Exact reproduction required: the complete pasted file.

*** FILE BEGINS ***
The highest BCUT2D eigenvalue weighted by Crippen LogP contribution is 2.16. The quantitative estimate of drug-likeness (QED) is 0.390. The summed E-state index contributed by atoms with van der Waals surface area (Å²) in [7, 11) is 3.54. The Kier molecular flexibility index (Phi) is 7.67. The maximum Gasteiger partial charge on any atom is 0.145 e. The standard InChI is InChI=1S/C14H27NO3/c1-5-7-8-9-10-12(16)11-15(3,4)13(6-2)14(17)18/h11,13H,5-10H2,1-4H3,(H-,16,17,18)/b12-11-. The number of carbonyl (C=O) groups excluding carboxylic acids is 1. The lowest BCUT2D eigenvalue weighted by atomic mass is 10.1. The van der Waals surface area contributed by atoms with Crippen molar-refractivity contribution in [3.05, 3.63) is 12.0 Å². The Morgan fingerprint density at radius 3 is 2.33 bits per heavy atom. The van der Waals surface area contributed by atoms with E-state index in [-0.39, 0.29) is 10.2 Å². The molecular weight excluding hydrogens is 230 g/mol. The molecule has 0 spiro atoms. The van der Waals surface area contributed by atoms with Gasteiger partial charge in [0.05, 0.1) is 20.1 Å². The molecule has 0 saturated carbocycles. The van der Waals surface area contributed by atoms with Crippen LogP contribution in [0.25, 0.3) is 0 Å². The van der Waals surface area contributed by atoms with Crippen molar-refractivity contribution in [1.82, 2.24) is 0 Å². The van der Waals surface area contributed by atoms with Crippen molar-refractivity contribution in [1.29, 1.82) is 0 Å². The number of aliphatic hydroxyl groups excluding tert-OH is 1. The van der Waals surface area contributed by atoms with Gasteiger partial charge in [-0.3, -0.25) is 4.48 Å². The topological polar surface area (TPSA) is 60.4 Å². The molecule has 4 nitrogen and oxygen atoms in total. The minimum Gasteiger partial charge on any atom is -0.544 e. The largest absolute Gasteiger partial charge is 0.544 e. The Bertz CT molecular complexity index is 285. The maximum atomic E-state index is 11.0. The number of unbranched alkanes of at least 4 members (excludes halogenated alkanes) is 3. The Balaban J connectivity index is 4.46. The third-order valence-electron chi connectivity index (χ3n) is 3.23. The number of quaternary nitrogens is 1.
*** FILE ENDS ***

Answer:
The highest BCUT2D eigenvalue weighted by Crippen LogP contribution is 2.16. The quantitative estimate of drug-likeness (QED) is 0.390. The summed E-state index contributed by atoms with van der Waals surface area (Å²) in [7, 11) is 3.54. The Kier molecular flexibility index (Phi) is 7.67. The maximum Gasteiger partial charge on any atom is 0.145 e. The standard InChI is InChI=1S/C14H27NO3/c1-5-7-8-9-10-12(16)11-15(3,4)13(6-2)14(17)18/h11,13H,5-10H2,1-4H3,(H-,16,17,18)/b12-11-. The number of carbonyl (C=O) groups excluding carboxylic acids is 1. The lowest BCUT2D eigenvalue weighted by atomic mass is 10.1. The van der Waals surface area contributed by atoms with Crippen molar-refractivity contribution in [3.05, 3.63) is 12.0 Å². The Morgan fingerprint density at radius 3 is 2.33 bits per heavy atom. The van der Waals surface area contributed by atoms with E-state index in [-0.39, 0.29) is 10.2 Å². The molecular weight excluding hydrogens is 230 g/mol. The molecule has 0 spiro atoms. The van der Waals surface area contributed by atoms with Gasteiger partial charge in [0.05, 0.1) is 20.1 Å². The molecule has 0 saturated carbocycles. The van der Waals surface area contributed by atoms with Crippen LogP contribution in [0.25, 0.3) is 0 Å². The van der Waals surface area contributed by atoms with Crippen molar-refractivity contribution in [1.82, 2.24) is 0 Å². The van der Waals surface area contributed by atoms with Crippen molar-refractivity contribution in [1.29, 1.82) is 0 Å². The number of aliphatic hydroxyl groups excluding tert-OH is 1. The van der Waals surface area contributed by atoms with Gasteiger partial charge in [-0.3, -0.25) is 4.48 Å². The topological polar surface area (TPSA) is 60.4 Å². The molecule has 4 nitrogen and oxygen atoms in total. The minimum Gasteiger partial charge on any atom is -0.544 e. The largest absolute Gasteiger partial charge is 0.544 e. The Bertz CT molecular complexity index is 285. The maximum atomic E-state index is 11.0. The number of unbranched alkanes of at least 4 members (excludes halogenated alkanes) is 3. The Balaban J connectivity index is 4.46. The third-order valence-electron chi connectivity index (χ3n) is 3.23. The number of quaternary nitrogens is 1.